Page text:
Oisin and I have been busy prepping the PowerShell Community Extensions to support Windows PowerShell 3.0. With this release, we are providing two packages. There is a Pscx-2.1.0-RC.zip that is xcopy deployable just like PSCX 2.0. Just remember to unblock the ZIP before extracting it otherwise you’ll get errors when you try to import the module. Pscx 2.1 can be used to target both Windows PowerShell 2.0 and 3.0. In order to do this, Pscx 2.1 is still compiled against .NET 2.0 and it can’t take advantage of any Windows PowerShell 3.0 specific features.
The second package is Pscx-3.0.0-RC.msi. This is a traditional Windows installer package. The benefit of using an MSI is that the user doesn’t have to worry about unblocking the file before installing it. The MSI file is also Authenticode signed with an extended validation code signing certificate so it should make it past Windows 8 SmartScreen. I’d like to extend a big thanks to DigiCert for graciously donating the EV code signing certificate to us.
INSTALLATION NOTE: the WiX-based installer modifies the PSModulePath environment variable but the modification doesn’t always seem to be in effect after installation. If Import-Module Pscx –RequiredVersion 184.108.40.206 fails to load PSCX, import the module by path (C:\Program Files (x86)\PowerShell Community Extensions\Pscx3\Pscx\Pscx.psd1) until you get a chance to reboot. After that, you shouldn’t have to specify the path.
Another aspect of Pscx 3.0 is that it is compiled against .NET 4.0 and takes advantage of some features specific to Windows PowerShell 3.0. Over time, we will focus our new feature efforts on the Pscx 3.0 branch.
PSCX 2.1 and 3.0 Side-by-Side Support
With this release, you can install Pscx 2.1 and 3.0 side-by-side. Note however that if you xcopy install Pscx 2.1 into your user’s Modules directory, PowerShell will find that version of Pscx before the 3.0 version. In order to ensure you load a specific version of Pscx, use the –RequiredVersion parameter on Import-Module e.g.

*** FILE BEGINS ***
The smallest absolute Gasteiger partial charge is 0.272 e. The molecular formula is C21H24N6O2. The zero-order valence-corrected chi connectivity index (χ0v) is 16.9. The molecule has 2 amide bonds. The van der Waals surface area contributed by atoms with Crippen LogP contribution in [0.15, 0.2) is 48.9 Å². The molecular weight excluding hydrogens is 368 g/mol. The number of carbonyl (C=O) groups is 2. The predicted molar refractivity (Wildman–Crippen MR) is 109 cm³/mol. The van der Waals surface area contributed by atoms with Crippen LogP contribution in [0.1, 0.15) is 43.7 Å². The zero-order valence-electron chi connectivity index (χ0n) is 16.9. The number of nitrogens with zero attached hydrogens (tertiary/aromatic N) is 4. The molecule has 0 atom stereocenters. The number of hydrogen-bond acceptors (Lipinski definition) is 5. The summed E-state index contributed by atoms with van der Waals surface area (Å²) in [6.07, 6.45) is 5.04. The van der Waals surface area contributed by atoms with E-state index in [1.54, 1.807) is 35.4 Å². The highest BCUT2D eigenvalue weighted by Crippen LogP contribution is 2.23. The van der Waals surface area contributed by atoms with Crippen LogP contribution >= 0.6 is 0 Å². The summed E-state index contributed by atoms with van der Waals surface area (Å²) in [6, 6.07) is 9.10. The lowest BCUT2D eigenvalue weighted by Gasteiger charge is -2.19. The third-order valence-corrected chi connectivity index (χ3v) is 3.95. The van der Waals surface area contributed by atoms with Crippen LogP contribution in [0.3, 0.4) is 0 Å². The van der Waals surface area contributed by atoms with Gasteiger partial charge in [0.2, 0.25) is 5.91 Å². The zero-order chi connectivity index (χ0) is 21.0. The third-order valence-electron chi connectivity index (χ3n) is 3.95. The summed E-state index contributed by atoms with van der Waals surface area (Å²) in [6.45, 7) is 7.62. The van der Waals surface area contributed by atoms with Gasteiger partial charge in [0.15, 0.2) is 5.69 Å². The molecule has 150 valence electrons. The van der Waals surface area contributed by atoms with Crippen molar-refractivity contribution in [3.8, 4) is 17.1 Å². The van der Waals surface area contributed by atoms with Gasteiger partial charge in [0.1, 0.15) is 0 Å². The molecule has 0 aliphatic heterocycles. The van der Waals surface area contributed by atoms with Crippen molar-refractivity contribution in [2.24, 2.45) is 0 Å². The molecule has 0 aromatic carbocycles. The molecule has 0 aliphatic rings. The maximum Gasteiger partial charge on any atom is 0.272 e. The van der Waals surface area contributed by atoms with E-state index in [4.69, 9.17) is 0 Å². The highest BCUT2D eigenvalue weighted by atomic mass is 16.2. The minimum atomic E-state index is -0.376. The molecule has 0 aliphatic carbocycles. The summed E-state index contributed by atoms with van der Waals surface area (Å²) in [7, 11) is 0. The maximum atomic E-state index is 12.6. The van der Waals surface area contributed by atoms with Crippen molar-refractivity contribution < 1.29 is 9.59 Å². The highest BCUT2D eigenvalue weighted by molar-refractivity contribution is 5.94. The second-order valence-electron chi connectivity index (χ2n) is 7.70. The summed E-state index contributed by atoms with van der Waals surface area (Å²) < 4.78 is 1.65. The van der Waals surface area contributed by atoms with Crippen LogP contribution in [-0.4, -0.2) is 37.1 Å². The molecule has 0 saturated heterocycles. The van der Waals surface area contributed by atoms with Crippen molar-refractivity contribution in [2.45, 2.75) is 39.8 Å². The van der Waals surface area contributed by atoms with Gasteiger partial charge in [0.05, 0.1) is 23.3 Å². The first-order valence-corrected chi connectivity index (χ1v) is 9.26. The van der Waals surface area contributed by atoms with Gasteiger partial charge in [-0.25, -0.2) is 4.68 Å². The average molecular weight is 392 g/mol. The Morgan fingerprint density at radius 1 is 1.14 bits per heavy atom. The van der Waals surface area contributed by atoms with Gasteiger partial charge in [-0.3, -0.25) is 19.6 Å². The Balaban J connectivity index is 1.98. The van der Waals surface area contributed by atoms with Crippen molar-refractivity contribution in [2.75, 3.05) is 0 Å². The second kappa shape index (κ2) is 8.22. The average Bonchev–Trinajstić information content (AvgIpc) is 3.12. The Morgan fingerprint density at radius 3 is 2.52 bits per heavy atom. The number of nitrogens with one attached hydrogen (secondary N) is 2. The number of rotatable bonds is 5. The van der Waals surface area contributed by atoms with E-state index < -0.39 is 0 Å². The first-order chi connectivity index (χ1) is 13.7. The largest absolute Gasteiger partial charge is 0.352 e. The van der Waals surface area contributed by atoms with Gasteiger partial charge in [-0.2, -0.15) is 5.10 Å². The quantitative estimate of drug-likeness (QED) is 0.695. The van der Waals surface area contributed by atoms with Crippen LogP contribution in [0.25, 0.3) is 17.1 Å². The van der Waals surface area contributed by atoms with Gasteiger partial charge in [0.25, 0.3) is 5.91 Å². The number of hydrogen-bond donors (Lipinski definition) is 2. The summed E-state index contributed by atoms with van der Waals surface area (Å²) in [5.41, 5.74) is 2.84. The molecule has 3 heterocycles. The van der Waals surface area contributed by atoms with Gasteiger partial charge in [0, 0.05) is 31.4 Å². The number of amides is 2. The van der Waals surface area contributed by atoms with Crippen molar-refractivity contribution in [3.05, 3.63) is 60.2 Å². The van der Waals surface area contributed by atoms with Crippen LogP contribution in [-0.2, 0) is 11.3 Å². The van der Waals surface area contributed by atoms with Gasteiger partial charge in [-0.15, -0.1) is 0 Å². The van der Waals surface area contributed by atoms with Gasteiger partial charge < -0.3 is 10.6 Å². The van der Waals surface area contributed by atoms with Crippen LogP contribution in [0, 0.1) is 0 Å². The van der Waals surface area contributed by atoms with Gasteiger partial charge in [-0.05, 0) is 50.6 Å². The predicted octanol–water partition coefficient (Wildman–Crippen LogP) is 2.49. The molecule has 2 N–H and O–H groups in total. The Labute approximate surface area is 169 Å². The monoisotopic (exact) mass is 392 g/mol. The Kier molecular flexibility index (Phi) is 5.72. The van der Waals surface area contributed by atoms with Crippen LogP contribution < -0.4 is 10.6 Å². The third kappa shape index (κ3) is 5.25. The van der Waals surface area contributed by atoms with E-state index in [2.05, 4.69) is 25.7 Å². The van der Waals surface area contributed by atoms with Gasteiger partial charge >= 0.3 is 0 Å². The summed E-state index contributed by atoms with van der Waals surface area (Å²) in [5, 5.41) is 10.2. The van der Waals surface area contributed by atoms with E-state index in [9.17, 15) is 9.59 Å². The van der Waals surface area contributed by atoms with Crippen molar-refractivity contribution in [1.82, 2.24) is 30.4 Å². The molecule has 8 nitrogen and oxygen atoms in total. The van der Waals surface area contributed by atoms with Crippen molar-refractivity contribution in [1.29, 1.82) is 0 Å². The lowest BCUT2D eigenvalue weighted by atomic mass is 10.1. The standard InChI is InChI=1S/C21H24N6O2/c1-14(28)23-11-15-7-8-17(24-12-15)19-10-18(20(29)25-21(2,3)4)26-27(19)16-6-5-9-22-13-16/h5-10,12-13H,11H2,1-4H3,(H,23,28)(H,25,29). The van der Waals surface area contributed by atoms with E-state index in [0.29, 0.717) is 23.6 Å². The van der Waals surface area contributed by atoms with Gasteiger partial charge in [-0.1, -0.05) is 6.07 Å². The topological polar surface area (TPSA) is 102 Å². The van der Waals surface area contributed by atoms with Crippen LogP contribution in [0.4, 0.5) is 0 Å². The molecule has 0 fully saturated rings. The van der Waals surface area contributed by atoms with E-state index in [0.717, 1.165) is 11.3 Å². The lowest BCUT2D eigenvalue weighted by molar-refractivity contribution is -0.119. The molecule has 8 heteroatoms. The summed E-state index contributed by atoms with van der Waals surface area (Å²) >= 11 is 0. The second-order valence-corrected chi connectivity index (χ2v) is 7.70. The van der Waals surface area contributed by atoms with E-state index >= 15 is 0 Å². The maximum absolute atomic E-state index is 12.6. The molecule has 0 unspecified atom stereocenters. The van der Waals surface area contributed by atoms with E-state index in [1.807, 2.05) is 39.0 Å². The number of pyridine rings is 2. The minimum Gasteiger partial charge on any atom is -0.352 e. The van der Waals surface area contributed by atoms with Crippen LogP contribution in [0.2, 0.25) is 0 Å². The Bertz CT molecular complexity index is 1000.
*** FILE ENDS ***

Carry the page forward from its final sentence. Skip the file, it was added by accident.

Import-Module Pscx -RequiredVersion 220.127.116.11
Support for AllSigned Execution Policy
Each of the two packages above (2.1 and 3.0) supported execution in an AllSigned environment. All of the script files (*.ps1, *.psm1 and *.ps1xml) have been signed. Of course, this means you can’t modify these scripts (i.e. to fix bugs) and still run them AllSigned.
There are not a lot of new features in this release but there are a few handy additions including:
- Get-Parameter – thanks to Jason Archer for contributing this great way to visual a command’s parameter information.
- Import-VisualStudioVars – for developers who like to spend their time in PowerShell instead of cmd.exe, this function takes care of importing the build environment for the specified version of Visual Studio. The 2008, 2010 and 2012 versions of Visual Studio are supported.
- Start-PowerShell – a wrapper for PowerShell.exe that utilizes the PowerShell parameter parsing engine to make invocation of various flavors of PowerShell (from PowerShell obviously) easier. While testing the AllSigned support I used this command a lot:
Start-PowerShell -NoProfile -ExecutionPolicy AllSigned -Version 2
- Get-ExecutionTime – since PowerShell 2.0, the HistoryInfo object for a command has included both the StartExecutionTime and the EndExecutionTime. This command makes it easy to see the total execution time for any command e.g.:
C:\PS> Get-ExecutionTime Id ExecutionTime HistoryInfo -- ------------- ----------- 1 00:00:02.9919258 Get-ChildItem C:\Windows\System32 2 00:00:00.2650339 Get-Process 3 00:00:00.2499424 Get-Service
Oisin spent a good deal of time fixing issues in the Read-Archive and Expand-Archive cmdlets. We updated the version of 7z that we are using (to 9.x) and modified the cmdlets to use SevenZipSharp. I also fixed a number of bugs in Invoke-Elevated (alias su), Set-Writable, Edit-File and type accelerators breaking on PowerShell 3.0.
As you use these release candidates please report any issues to the Pscx CodePlex project. Thanks for supporting Pscx!